Asylum – Those who have a well-founded fear of persecution if they return to their home country may apply for asylum if their fear is based on any of the following grounds:
Membership in a particular social group
If a person is granted asylum, after one year he may apply for permanent resident status.
Withholding of deportation – Similar to asylum, with the following two exceptions
The alien is not permitted to apply for permanent residence, and
USCIS is only prohibited from placing in deportation proceedings the alien to the country where he fears persecution, not to third countries which are willing to accept him.
Legalization and Registry – Once an illegal alien has been found qualified for legalization or “amnesty” by USCIS, the deportation hearing will typically be terminated since the alien will have attained the legal right to remain in the United States.
Registry is another means of attaining lawful permanent residence in the United States. It is available to aliens who have resided continuously in the U.S. since prior to January 1, 1972, who are persons of good moral character, who are not deportable on certain aggravated grounds, and who are not ineligible for citizenship. Registry may be applied for affirmatively, not only as a defense to deportation.
Voluntary Departure – If you are ineligible for all of the above forms of relief from deportation, you should still consider applying for voluntary departure. Departing voluntarily from the U.S. avoids both the stigma and the legal impediments to return to the U.S. imposed by deportation.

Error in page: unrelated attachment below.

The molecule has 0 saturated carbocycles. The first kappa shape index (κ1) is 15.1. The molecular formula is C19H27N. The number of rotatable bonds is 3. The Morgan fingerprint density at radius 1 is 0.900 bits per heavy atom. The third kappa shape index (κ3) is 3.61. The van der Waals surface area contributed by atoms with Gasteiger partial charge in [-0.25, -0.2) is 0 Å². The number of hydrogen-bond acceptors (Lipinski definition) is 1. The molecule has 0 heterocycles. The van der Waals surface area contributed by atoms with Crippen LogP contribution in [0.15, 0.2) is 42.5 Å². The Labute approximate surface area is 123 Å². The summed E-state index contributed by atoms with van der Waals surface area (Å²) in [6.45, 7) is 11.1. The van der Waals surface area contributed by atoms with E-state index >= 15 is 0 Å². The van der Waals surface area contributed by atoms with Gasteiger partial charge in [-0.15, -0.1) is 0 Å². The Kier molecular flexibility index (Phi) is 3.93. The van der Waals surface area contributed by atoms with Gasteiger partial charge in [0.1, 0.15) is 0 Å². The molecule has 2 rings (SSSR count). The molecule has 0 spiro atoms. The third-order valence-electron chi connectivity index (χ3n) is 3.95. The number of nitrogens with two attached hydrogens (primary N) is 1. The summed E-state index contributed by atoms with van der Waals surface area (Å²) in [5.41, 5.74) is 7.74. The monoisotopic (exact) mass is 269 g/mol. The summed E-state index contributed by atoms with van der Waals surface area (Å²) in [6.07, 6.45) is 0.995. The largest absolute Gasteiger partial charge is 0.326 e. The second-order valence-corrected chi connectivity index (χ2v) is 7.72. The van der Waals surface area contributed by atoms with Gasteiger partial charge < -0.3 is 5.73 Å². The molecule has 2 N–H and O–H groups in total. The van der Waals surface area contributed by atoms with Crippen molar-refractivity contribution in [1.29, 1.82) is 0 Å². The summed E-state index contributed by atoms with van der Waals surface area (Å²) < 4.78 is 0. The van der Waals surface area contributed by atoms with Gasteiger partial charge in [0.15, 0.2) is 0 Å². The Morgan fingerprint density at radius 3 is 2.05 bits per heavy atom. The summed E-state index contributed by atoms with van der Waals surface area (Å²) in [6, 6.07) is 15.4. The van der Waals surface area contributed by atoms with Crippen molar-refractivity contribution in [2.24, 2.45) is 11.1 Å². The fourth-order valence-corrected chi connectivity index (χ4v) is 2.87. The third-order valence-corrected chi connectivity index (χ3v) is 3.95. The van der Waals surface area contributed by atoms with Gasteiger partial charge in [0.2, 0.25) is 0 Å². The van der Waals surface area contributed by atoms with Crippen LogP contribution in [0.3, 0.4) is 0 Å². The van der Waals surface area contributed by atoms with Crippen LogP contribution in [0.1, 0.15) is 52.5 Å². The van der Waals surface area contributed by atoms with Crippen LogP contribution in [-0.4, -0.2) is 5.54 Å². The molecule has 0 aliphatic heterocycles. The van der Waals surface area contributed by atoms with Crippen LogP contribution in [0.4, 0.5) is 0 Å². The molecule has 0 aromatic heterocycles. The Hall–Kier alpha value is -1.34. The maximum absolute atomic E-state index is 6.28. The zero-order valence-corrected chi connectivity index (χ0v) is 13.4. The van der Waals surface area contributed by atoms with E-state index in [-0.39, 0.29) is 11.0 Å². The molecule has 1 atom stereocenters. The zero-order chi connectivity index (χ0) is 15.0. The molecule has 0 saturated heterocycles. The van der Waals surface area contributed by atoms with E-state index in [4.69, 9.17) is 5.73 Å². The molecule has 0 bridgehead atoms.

Voluntary departure is available to aliens who are not deportable on aggravated grounds, who have the means to pay for their departure from the United States, who agree to depart within a period of time granted by the Immigration Judge, and who can establish good moral character during the previous five-year period.
All forms of relief from deportation, except withholding of deportation, may be granted at the discretion of an Immigration Judge. Final orders of an Immigration Judge can be challenged with an immigration appeal to the Board of Immigration Appeals, and from there to the appropriate U.S. Court of Appeals.